People clearly need a way to find their stuff, which is why we’re seeing a sudden spate of Bluetooth tracking devices. But behind the scenes, companies are building out robust networks for tracking your devices—including your cars. Apple’s Find My network uses Find My-enabled devices like iPhones to help you find your stuff—which is both useful and frightening. Now Google is looking into a stuff-tracking solution by tapping into its massive network of Android devices.
We already knew Google was working on a “Find My Device” network. But we have even more clues thanks to code in an internally-reviewed, or “dogfood” version, of Google Play Services.
According to 9to5Google, which dug deeper into the app package and reported on the findings, it looks like Google will offer a Find My Device app on Android that will let you mark a smartphone or tablet as missing. Any Android devices that pass by will scan for that missing device via Bluetooth—just like Apple’s Find My app, which passively pings Apple devices that have opted into the Find My network to help you find stuff. You’ll receive notifications when the device in question is spotted by other phones and tablets pinging the network, and it will do so without exposing any identifiable information. The app has permission to force the missing device to ring so that it can be located by anyone who might be looking—like listening for your car alarm in an overfilled, multi-story parking garage.
Further digging into Find My Devices also reveals the ability to “share” ownership of a smartphone or tablet. This is particularly useful if you’re operating a small business with doled-out devices or you’re a parent with a kid that’s prone to leaving things behind. Find My Device will let you see the location of the shared device, and linked Android devices will chime in if they spot the device in the network.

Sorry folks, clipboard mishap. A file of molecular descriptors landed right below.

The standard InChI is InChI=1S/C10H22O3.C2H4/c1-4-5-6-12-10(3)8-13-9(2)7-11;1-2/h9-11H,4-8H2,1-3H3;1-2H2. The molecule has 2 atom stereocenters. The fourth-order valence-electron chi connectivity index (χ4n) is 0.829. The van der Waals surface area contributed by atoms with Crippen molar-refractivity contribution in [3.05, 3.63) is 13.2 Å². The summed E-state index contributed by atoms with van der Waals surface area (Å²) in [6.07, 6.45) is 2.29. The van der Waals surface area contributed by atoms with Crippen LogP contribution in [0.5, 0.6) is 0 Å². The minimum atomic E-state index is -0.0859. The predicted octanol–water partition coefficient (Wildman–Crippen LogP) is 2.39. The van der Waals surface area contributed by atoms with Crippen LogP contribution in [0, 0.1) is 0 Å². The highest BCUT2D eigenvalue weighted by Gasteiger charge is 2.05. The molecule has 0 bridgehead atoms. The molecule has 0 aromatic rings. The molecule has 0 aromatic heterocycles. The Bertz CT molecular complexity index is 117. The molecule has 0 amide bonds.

For cars down the pipeline manufactured with Android Automotive in the dash, Find My Device might gain the ability to lock down a vehicle in case it’s stolen. The app can remotely delete the account if there’s no hope of recovering the car. There also appears to be an option to wipe over an existing account if the car’s been offline for a while.
There are few details on how the Find My Device network might differentiate from Apple’s Find My network. A previous 9to5Google report found mentions in another APK related to a network called “Spot.” It would use a rotating encryption key to ping for available devices without exposing the device making the connection. Spot uses the Eddystone protocol, which Google had worked on years ago for “proximity beacon messages,” or what some might recall as Nearby notifications. It’s a byproduct of a vintage Google focused on a physical web rather than a cloud-based one. But spam bots eventually took over Spot, which is why Google killed access Nearby notification access in 2018.
The question is whether Google’s network would be able to pinpoint your device more accurately because of the vast number of global Android devices. It’s also unclear if the device network would extend to some of Google’s other Android-adjacent devices, namely Chrome OS, which would help you track down your missing laptop, too.